Retrorectal tumors are rare disease with heterogeneous entities occurring in a potential space between the rectum and sacrum, which is defined by fascia propia of the rectum anteriorly, by presacral fascia overlying the sacrum posteriorly and by the ureters and iliac vessels laterally. The dome of the space is the peritoneal reflection and the floor is the pelvic floor muscles. [4] Chordoma is a rare malignant bone tumor that originates from notochordal remnants and occurs exclusively in the axial skeleton, with a predilection for the sacrum, base of the skull and occasionally the mobile spine. [5] Retrorectal tumors can be completely asymptomatic throughout their courses. The presented symptoms are usually related to compression or invasion to the surrounding pelvis viscera and nerve. Urologic symptoms, change of bowel habits and nerve root signs are common. A careful rectal examination, CT and Magnetic resonance imaging (MRI) provide excellent direct anatomical description regarding the lesion. Both CT and MRI represented the sensitivity of 100% and the derived anatomical information, such as the infiltrating extension to surrounding tissues and the tumor origin, were compatible to all of our surgical findings. Local invasiveness and destructiveness are characteristic features of the disease. On MRI, these neoplasms may have similar signal characteristics to chordoma. Calcification on CT, origin at the sacrococcygeal junction and the presence of internal septations are features that distinguish chordoma from other sacral neoplasm. All tumors in this space should be excised completely. [6] Anterior, posterior and combined approaches were alternative techniques depending upon the size, location, and spatial relationship of the tumors. [7] For small (<1 cm) and low-lying tumors, within the level of sacral promontory, posterior approach is favored. [7] Anterior approach is preferred for larger, high-lying, or high-grade malignant tumors because it provides better visualization of pelvic structures, bleeding control and easier mobilization of rectum. Neurogenic bladder and fecal incontinence occurred in patients undergoing such extensive procedures. [8] Removal should aim to be extensive and complete if not recurrence is certain. The ideal location for sacral dissection, whenever possible, is the S2-S3 junction (preserving the S2 roots) in order to avoid incontinence. Following tumor resection, bowel and bladder dysfunction are the most frequent complications. The radiotherapy, it may prolong the disease-free interval and decrease the symptoms of recurrent lesions. [5] Until date, the role of radiation on managing the tumors was still under debate. Glasgow et al reported in another review article, [9] "aggressive postoperative radiation therapy has been reported for sacrococcygeal chordomas with favorable results. Indications for radiation therapy may include surgically inaccessible lesions, contaminated surgical margins, or incomplete surgical excision of the tumor. Radiation therapy can also be used after removal of the primary tumor or when there is a local recurrence. The interval of follow-up, including repeat MRI or CT scans, depends upon the completeness of the resection.


  Conclusion Top


Sacrococcygeal chordoma, a rare slow growing malignant tumor, presents a difficult diagnostic and therapeutic problem, with a high rate of local recurrence. CT and MRI scans provide sufficient information for diagnosis and pre-operative therapeutic plans. Earlier diagnosis of chordomas is important and requires a high index of suspicion. The surgical margin is the most important predictor of survival and aggressive surgery may help to achieve an adequate margin. Hopefully, one can expect more cures with earlier recognition and aggressive surgical treatment. Adjuvant radiotherapy is still recommended whenever there is inadequate surgical margin or disease is not amenable to surgical excision.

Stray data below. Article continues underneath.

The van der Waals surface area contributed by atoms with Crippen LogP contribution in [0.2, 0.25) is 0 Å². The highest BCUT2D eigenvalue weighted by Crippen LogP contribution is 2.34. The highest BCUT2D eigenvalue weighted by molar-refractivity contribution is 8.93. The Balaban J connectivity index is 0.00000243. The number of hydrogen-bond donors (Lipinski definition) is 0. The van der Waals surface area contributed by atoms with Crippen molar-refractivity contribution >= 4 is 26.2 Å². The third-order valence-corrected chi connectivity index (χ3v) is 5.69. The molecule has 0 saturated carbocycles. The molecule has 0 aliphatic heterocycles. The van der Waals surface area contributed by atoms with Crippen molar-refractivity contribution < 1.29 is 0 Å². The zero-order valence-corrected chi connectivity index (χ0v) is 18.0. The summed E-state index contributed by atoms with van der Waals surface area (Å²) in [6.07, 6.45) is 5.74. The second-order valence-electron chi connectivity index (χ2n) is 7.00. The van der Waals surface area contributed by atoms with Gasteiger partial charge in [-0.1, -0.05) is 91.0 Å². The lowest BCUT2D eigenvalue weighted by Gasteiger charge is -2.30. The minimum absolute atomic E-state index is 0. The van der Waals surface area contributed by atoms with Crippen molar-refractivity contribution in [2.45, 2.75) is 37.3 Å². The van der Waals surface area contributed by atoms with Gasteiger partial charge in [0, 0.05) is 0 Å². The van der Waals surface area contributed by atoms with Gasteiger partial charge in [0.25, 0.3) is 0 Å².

References Top

1.Soo MY, Wong L. Sacrococcygeal chordoma. J Hong Kong Coll Radiol 2002;5:117-25.  Back to cited text no. 1
    
2.Cody HS 3 rd , Marcove RC, Quan SH. Malignant retrorectal tumors: 28 years' experience at memorial sloan-kettering cancer center. Dis Colon Rectum 1981;24:501-6.  Back to cited text no. 2
    
3.Miyahara M, Saito T, Nakashima K, Hiratsuka K, Sato K, Kaketani K, et al. Sacral chordoma developing two years after low anterior resection for rectal cancer. Surg Today 1993;23:144-8.  Back to cited text no. 3
    
4.Hao-Cheng C, Po-Fang W, Jy-Ming C, Rei-Ping T, Jinn-Shiun C, Chung-Rong C, et al. Outcomes of surgical intervention for retrorectal tumor: Experience of sixteen patients in Chang Gung Memorial Hospital. J Soc Colon Rectal Surg 2010;21:87-93.  Back to cited text no. 4
    
5.Unni KK. Chondroma. In: Unni KK, editor. Dahlin's Bone Tumors. General Aspects and Data on 11,087 Cases. 5 th ed. Philadelphia: Lippincott-Raven; 1996. p. 291-305.  Back to cited text no. 5
    
6.Samson IR, Springfield DS, Suit HD, Mankin HJ. Operative treatment of sacrococcygeal chordoma. A review of twenty-one cases. J Bone Joint Surg Am 1993;75:1476-84.  Back to cited text no. 6
    
7.Lev-Chelouche D, Gutman M, Goldman G, Even-Sapir E, Meller I, Issakov J, et al. Presacral tumors: A practical classification and treatment of a unique and heterogeneous group of diseases. Surgery 2003;133:473-8.  Back to cited text no. 7
    
8.Wang JY, Hsu CH, Changchien CR, Chen JS, Hsu KC, You YT, et al. Presacral tumor: A review of forty-five cases. Am Surg 1995;61:310-5.  Back to cited text no. 8
    
9.Glasgow SC, Birnbaum EH, Lowney JK, Fleshman JW, Kodner IJ, Mutch DG, et al. Retrorectal tumors: A diagnostic and therapeutic challenge. Dis Colon Rectum 2005;48:1581-7.  Back to cited text no. 9
    


    Figures

  [Figure 1], [Figure 2], [Figure 3]



 

Top
 
 
  Search
 
Similar in PUBMED
   Search Pubmed for
   Search in Google Scholar for
 Related articles
Access Statistics
Email Alert *
Add to My List *
* Registration required (free)

 
  In this article
Abstract
Introduction
Case Report
Discussion
Conclusion
References
Article Figures

 Article Access Statistics
    Viewed1700    
    Printed37    
    Emailed0    
    PDF Downloaded192    
    Comments [Add]    

Recommend this journal